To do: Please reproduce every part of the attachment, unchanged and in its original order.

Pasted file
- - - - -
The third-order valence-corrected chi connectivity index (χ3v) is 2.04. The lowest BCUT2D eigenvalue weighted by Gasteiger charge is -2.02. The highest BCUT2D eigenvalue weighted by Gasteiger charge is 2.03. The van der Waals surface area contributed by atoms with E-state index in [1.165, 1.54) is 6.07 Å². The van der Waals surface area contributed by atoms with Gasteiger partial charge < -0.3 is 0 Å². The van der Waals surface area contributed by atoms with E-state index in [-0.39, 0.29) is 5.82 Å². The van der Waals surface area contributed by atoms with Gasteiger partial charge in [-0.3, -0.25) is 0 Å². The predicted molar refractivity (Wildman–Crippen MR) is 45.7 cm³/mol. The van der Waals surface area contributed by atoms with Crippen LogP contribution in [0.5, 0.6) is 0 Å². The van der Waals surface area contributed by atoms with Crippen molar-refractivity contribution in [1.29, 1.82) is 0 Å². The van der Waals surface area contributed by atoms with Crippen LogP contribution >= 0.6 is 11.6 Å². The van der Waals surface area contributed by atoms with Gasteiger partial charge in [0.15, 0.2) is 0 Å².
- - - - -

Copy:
The third-order valence-corrected chi connectivity index (χ3v) is 2.04. The lowest BCUT2D eigenvalue weighted by Gasteiger charge is -2.02. The highest BCUT2D eigenvalue weighted by Gasteiger charge is 2.03. The van der Waals surface area contributed by atoms with E-state index in [1.165, 1.54) is 6.07 Å². The van der Waals surface area contributed by atoms with Gasteiger partial charge < -0.3 is 0 Å². The van der Waals surface area contributed by atoms with E-state index in [-0.39, 0.29) is 5.82 Å². The van der Waals surface area contributed by atoms with Gasteiger partial charge in [-0.3, -0.25) is 0 Å². The predicted molar refractivity (Wildman–Crippen MR) is 45.7 cm³/mol. The van der Waals surface area contributed by atoms with Crippen LogP contribution in [0.5, 0.6) is 0 Å². The van der Waals surface area contributed by atoms with Crippen molar-refractivity contribution in [1.29, 1.82) is 0 Å². The van der Waals surface area contributed by atoms with Crippen LogP contribution >= 0.6 is 11.6 Å². The van der Waals surface area contributed by atoms with Gasteiger partial charge in [0.15, 0.2) is 0 Å².